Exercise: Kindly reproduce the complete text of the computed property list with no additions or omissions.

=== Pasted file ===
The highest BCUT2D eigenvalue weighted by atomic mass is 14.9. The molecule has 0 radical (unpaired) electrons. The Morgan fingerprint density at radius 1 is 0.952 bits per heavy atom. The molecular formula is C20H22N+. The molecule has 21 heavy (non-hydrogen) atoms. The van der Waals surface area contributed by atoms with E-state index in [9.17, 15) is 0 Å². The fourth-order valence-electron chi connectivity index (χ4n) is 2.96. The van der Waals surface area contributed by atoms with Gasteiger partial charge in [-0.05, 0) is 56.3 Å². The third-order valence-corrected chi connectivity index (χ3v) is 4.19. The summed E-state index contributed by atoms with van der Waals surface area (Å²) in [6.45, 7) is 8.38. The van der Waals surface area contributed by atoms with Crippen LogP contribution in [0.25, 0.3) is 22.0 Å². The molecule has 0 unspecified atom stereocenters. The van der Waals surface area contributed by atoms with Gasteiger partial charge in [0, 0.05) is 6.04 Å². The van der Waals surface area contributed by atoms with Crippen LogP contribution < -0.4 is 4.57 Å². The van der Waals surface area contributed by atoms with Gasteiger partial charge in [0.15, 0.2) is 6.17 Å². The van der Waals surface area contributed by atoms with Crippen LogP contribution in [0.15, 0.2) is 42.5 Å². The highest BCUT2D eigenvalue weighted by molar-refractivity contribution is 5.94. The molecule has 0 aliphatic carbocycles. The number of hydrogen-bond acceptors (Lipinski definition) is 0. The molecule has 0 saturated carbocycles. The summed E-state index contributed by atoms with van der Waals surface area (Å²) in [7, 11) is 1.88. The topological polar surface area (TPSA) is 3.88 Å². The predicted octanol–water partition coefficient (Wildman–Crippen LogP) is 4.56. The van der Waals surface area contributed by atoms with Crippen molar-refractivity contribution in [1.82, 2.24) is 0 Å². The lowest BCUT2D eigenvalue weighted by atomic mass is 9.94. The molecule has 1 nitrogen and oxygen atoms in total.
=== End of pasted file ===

The highest BCUT2D eigenvalue weighted by atomic mass is 14.9. The molecule has 0 radical (unpaired) electrons. The Morgan fingerprint density at radius 1 is 0.952 bits per heavy atom. The molecular formula is C20H22N+. The molecule has 21 heavy (non-hydrogen) atoms. The van der Waals surface area contributed by atoms with E-state index in [9.17, 15) is 0 Å². The fourth-order valence-electron chi connectivity index (χ4n) is 2.96. The van der Waals surface area contributed by atoms with Gasteiger partial charge in [-0.05, 0) is 56.3 Å². The third-order valence-corrected chi connectivity index (χ3v) is 4.19. The summed E-state index contributed by atoms with van der Waals surface area (Å²) in [6.45, 7) is 8.38. The van der Waals surface area contributed by atoms with Crippen LogP contribution in [0.25, 0.3) is 22.0 Å². The molecule has 0 unspecified atom stereocenters. The van der Waals surface area contributed by atoms with Gasteiger partial charge in [0, 0.05) is 6.04 Å². The van der Waals surface area contributed by atoms with Crippen LogP contribution < -0.4 is 4.57 Å². The van der Waals surface area contributed by atoms with Gasteiger partial charge in [0.15, 0.2) is 6.17 Å². The van der Waals surface area contributed by atoms with Crippen LogP contribution in [0.15, 0.2) is 42.5 Å². The highest BCUT2D eigenvalue weighted by molar-refractivity contribution is 5.94. The molecule has 0 aliphatic carbocycles. The number of hydrogen-bond acceptors (Lipinski definition) is 0. The molecule has 0 saturated carbocycles. The summed E-state index contributed by atoms with van der Waals surface area (Å²) in [7, 11) is 1.88. The topological polar surface area (TPSA) is 3.88 Å². The predicted octanol–water partition coefficient (Wildman–Crippen LogP) is 4.56. The van der Waals surface area contributed by atoms with Crippen molar-refractivity contribution in [1.82, 2.24) is 0 Å². The lowest BCUT2D eigenvalue weighted by atomic mass is 9.94. The molecule has 1 nitrogen and oxygen atoms in total.